The Janitor Process¶
The janitor process carries out periodic cleanup tasks. For example, it is used by omfile to close files after a timeout has expired.
The janitor runs periodically. As such, all tasks carried out via the janitor will be activated based on the interval at which it runs. This means that all janitor-related times set are approximate and should be considered as “no earlier than” (NET). If, for example, you set a timeout to 5 minutes and the janitor is run in 10-minute intervals, the timeout may actually happen after 5 minutes, but it may also take up to 20 minutes for it to be detected.
In general (see note about HUP below), janitor based activities scheduled to occur after n minutes will occur after n and (n + 2*janitorInterval) minutes.
To reduce the potential delay caused by janitor invocation, the interval at which the janitor runs can be be adjusted. If high precision is required, it should be set to one minute. Janitor-based activities will still be NET times, but the time frame will be much smaller. In the example with the file timeout, it would be between 5 and 6 minutes if the janitor is run at a one-minute interval.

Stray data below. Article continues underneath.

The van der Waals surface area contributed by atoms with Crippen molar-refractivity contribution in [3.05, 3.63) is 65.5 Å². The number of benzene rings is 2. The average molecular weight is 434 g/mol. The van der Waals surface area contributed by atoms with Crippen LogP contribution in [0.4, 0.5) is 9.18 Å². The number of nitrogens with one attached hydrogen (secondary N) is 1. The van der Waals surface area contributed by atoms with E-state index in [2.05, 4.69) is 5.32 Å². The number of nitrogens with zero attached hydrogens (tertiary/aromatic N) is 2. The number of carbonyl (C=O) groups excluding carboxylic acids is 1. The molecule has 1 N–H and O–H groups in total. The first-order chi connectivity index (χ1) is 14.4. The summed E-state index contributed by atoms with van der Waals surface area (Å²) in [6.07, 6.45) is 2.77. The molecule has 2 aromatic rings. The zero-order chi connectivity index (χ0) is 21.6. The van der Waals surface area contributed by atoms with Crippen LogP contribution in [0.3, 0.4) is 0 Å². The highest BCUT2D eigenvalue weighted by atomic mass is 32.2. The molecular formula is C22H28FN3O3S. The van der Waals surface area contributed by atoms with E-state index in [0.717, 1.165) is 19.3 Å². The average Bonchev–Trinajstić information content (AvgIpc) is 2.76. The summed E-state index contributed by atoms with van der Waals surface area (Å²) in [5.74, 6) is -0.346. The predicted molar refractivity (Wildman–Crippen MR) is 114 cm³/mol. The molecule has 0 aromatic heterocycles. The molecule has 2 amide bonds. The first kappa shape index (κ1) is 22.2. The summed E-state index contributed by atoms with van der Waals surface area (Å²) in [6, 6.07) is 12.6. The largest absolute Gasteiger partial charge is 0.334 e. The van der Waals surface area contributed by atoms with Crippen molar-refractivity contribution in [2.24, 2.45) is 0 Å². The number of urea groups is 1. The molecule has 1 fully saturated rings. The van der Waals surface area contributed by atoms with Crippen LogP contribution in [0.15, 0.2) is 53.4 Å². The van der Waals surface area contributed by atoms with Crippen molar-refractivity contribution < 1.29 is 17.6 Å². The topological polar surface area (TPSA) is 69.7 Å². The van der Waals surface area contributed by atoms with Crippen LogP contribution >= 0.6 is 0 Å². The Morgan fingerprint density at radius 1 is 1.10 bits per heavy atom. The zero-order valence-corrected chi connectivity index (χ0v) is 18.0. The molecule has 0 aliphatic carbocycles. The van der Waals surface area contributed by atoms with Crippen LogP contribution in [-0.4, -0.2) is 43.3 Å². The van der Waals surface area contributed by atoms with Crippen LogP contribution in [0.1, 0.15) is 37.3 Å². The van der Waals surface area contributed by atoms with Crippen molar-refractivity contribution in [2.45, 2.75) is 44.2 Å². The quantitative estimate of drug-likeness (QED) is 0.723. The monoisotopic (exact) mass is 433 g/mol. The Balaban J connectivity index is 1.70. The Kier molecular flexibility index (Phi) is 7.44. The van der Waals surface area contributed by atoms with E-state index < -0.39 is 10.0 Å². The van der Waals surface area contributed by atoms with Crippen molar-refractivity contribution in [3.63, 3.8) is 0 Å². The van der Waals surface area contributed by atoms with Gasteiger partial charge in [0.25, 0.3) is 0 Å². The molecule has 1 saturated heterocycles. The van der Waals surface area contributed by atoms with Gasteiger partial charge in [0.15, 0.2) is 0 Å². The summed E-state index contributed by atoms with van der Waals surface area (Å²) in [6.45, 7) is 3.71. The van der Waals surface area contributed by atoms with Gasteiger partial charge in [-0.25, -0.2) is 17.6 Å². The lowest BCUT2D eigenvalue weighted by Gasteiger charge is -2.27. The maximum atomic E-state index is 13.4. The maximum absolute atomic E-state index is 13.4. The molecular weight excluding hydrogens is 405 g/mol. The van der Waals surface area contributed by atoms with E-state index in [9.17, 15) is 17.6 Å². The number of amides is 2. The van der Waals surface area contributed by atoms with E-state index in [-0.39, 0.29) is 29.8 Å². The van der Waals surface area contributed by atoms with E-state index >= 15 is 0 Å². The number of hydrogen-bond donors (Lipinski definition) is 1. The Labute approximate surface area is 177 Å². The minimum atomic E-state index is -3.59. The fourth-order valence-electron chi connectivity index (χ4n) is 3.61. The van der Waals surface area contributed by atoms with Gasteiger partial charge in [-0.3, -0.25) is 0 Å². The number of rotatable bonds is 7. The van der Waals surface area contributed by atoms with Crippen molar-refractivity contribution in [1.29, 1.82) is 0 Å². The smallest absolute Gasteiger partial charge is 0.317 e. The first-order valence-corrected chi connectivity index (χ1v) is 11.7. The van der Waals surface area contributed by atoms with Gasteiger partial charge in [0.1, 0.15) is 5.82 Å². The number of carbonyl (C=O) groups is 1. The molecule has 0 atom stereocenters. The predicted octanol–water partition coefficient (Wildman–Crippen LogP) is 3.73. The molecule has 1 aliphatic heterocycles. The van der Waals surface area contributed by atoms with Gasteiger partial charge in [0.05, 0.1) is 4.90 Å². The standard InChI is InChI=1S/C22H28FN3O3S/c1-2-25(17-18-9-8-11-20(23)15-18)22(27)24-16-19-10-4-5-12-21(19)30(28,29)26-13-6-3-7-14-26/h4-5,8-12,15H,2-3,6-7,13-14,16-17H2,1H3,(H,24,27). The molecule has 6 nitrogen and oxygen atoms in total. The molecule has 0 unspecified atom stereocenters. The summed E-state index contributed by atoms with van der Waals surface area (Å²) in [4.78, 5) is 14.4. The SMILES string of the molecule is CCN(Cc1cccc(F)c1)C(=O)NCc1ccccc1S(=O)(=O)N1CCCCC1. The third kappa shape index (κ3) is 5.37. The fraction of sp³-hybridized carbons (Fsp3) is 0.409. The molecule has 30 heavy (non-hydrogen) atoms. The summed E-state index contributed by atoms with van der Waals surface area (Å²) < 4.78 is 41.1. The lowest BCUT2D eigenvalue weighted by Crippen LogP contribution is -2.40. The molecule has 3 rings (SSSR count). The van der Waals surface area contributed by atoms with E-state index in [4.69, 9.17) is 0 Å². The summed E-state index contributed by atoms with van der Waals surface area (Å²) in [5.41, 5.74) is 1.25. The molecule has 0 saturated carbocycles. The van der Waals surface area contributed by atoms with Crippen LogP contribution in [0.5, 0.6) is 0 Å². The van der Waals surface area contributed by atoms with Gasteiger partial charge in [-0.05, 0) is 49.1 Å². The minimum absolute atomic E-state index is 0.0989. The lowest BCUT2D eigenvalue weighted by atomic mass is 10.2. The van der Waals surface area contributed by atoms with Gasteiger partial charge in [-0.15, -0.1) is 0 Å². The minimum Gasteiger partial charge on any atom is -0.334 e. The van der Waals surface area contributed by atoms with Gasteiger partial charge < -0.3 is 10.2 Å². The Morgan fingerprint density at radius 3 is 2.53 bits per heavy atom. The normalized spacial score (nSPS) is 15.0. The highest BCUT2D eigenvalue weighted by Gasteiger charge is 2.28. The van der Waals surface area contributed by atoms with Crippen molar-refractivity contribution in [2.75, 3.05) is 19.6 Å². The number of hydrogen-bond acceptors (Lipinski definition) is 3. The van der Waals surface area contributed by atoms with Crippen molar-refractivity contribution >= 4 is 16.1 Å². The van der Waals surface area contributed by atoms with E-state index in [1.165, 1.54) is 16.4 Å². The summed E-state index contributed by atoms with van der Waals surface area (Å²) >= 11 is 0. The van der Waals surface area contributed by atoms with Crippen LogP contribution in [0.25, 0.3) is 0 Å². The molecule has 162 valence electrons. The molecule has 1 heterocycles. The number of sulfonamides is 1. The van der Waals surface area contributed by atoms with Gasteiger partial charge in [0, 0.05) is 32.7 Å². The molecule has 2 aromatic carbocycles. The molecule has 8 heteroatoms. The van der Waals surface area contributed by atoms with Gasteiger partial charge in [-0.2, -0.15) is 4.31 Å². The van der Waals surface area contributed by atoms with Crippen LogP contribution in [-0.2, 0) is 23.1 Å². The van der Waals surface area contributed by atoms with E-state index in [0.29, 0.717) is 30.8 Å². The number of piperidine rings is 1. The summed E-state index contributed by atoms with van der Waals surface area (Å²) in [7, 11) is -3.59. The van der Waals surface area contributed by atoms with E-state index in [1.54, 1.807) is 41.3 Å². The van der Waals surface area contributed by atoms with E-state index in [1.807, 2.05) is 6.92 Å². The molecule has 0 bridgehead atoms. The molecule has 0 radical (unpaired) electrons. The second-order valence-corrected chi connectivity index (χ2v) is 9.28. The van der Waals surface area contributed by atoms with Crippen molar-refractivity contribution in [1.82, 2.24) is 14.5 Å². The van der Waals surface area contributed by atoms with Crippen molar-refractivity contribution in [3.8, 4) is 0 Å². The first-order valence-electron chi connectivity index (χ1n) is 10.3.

Note that the more frequent the janitor is run, the more frequent the system needs to wakeup from potential low power state. This is no issue for data center machines (which usually always run at full speed), but it may be an issue for power-constrained environments like notebooks. For such systems, a higher janitor interval may make sense.
As a special case, sending a HUP signal to rsyslog also activate the janitor process. This can lead to too-frequent wakeups of janitor-related services. However, we don’t expect this to cause any issues. If it does, it could be solved by creating a separate thread for the janitor. But as this takes up some system resources and is not not considered useful, we have not implemented it that way. If the HUP/janitor interaction causes problems, let the rsyslog team know and we can change the implementation.